(3.) The wonderful effect of these means. Those that do as they are commanded, as they are commissioned, in the face of the greatest discouragements, need not doubt of success, for God will own and enrich his own appointments. [1.] Ezekiel looked down and prophesied upon the bones in the valley, and they became human bodies. First, That which he had to say to them was that God would infallibly raise them to life: Thus saith the Lord God unto these bones, You shall live, v. 5 and again v. 6. And he that speaks the word will thereby do the work; he that says, They shall live, will make them alive: He will clothe them with skin and flesh (v. 6), as he did at first, Job x. 11. He that made us so fearfully and wonderfully, and curiously wrought us, can in like manner new-make us, for his arm is not shortened. Secondly, That which was immediately done for them was that they were moulded anew into shape. We may well suppose it was with great liveliness and vigour that the prophet prophesied, especially when he found what he said begin to take effect. Note, The opening, sealing, and applying of the promises, are the ordinary means of our participation of a new and divine nature. As Ezekiel prophesied in this vision there was a noise, a word of command, from heaven, seconding what he said; or it signified the motion of the angels that were to be employed as the ministers of the divine Providence in the deliverance of the Jews, and we read of the noise of their wings (Ezek. i. 24) and the sound of their going, 2 Sam. v. 24. And, behold, a shaking, or commotion, among the bones. Even dead and dry bones begin to move when they are called to hear the word of the Lord. This was fulfilled when, upon Cyrus's proclamation of liberty, those whose spirits God had stirred up began to think of making use of that liberty, and getting ready to be gone. When there was a noise, behold, a shaking; when David heard the sound of the going on the tops of the mulberry-trees then he bestirred himself; then there was a shaking. When Paul heard the voice saying, Why persecutest thou me? behold, a shaking of the dry bones; he trembled and was astonished. But this was not all: The bones came together bone to his bone, under a divine direction; and, though there is in man a multitude of bones, yet of all the bones of those numerous slain not one was missing, not one missed its way, not one missed its place, but, as it were by instinct, each knew and found its fellow. The dispersed bones came together and the displaced bones were knit together, the divine power supplying that to these dry bones which in a living body every joint supplies. Thus shall it be in the resurrection of the dead; the scattered atoms shall be ranged and marshalled in their proper place and order, and every bone come to his bone, by the same wisdom and power by which the bones were first formed in the womb of her that is with child. Thus it was in the return of the Jews; those that were scattered in several parts of the province of Babylon came to their respective families, and all as it were by consent to the general rendezvous, in order to their return. By degrees sinews and flesh came upon these bones, and the skin covered them, v. 8. This was fulfilled when the captives got their effects about them, and the men of their place helped them with silver, and gold, and whatever they needed for their remove, Ezra i. 4. But still there was no breath in them; they wanted spirit and courage for such a difficult and hazardous enterprise as this was of returning to their own land. [2.] Ezekiel then looked up and prophesied to the wind, or breath, or spirit, and said, Come, O breath! and breathe upon these slain. As good have been still dry bones as dead bodies: but as for God his work is perfect; he is not the God of the dead, but of the living; therefore breathe upon them that they may live. In answer to this request, the breath immediately came into them, v. 10. Note, the spirit of life is from God; he at first in the creation breathed into man the breath of life, and so he will at last in the resurrection. The dispirited despairing captives were wonderfully animated with resolution to break through all the discouragements that lay in the way of their return and applied themselves to it with all imaginable vigour. And then they stood upon their feet, an exceedingly great army; not only living men, but effective men, fit for service in the wars and formidable to all that gave them any opposition. Note, With God nothing is impossible. He can out of stones raise up children unto Abraham and out of dead and dry bones levy an exceedingly great army to fight his battles and plead his cause.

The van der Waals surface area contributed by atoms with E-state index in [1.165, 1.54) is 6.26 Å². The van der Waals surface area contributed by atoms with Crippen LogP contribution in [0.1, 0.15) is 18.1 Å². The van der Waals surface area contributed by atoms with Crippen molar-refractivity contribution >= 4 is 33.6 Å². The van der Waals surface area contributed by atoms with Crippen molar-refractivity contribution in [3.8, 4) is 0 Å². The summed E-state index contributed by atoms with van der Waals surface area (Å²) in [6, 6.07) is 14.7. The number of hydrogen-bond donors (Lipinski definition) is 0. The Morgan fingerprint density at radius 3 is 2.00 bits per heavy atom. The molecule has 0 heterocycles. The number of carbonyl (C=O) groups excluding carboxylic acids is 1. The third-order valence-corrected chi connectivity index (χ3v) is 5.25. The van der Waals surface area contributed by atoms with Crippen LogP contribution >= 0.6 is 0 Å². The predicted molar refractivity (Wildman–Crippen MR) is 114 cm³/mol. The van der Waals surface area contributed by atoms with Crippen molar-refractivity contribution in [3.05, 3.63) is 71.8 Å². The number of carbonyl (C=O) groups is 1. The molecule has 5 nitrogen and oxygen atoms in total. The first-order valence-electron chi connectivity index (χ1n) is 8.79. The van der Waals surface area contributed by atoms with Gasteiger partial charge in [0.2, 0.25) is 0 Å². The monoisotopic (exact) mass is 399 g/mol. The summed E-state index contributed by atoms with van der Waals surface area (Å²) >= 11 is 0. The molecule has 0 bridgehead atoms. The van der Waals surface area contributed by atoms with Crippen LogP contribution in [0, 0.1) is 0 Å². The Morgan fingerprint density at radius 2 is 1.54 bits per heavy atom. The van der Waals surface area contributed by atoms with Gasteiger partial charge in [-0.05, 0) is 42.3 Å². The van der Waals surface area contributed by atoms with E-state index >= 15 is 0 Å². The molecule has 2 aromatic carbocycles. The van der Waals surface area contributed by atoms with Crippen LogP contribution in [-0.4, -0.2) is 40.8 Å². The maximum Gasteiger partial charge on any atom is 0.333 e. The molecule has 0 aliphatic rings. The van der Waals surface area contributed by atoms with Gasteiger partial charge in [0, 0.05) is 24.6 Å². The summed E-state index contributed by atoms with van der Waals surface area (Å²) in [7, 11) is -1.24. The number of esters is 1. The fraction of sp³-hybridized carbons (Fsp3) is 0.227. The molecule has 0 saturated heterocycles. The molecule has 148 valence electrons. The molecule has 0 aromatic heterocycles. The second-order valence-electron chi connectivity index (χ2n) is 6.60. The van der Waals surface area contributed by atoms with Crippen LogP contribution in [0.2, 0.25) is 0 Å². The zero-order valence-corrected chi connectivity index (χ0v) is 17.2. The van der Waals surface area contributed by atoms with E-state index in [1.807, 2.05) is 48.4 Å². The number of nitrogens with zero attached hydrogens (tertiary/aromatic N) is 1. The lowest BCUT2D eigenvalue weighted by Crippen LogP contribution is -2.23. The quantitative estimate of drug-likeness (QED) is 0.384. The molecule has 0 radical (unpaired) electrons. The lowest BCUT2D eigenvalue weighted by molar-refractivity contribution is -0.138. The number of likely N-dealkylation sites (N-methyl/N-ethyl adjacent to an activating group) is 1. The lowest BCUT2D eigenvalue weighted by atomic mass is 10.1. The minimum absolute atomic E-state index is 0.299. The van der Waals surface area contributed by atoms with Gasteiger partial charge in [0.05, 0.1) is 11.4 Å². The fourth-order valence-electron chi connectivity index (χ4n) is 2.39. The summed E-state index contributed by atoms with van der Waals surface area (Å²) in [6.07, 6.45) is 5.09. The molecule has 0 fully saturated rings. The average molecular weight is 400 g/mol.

II. The application of this vision to the present calamitous condition of the Jews in captivity: These bones are the whole house of Israel, both the ten tribes and the two. See in this what they are and what they shall be.

1. The depth of despair to which they are now reduced, v. 11. They all give up themselves for lost and gone; they say, "Our bones are dried, our strength is exhausted, our spirits are gone, our hope is all lost; every thing we looked for succour and relief from fails us, and we are cut off for our parts. Let who will cherish some hope, we see no ground for any." Note, When troubles continue long, hopes have been often frustrated, and all creature-confidences fail, it is not strange if the spirits sink; and nothing but an active faith in the power, promise, and providence of God will keep them from quite dying away. 2. The height of prosperity to which, notwithstanding this, they shall be advanced: "therefore, because things have come thus to the last extremity, prophesy to them, and tell them, now is God's time to appear for them. Jehovah-jireh—in the mount of the Lord it shall be seen, v. 12-14. Tell them," (1.) "That they shall be brought out of the land of their enemies, where they are as it were buried alive: I will open your graves." Those shall be restored, not only whose bones are scattered at the grave's mouth (Ps. cxli. 7), but who are buried in the grave; though the power of the enemy is like the bars of the pit, which one would think it impossible to break through, strong as death and cruel as the grave, yet it shall be conquered. God can bring his people up from the depths of the earth, Ps. lxxi. 20. (2.) "That they shall be brought into their own land, where they shall live in prosperity: I will bring you into the land of Israel (v. 12) and place you there (v. 14), and will put my spirit in you and then you shall live." Note, Then God puts spirit in us to good purpose, and so that we shall indeed live, when he puts his Spirit in us. And (lastly) in all this God will be glorified: You shall know that I am the Lord (v. 13), and that I have spoken it and performed it, v. 14. Note, God's quickening the dead redounds more than any thing to his honour, and to the honour of his word, which he has magnified above all his name, and will magnify more and more by the punctual accomplishment of every tittle of it.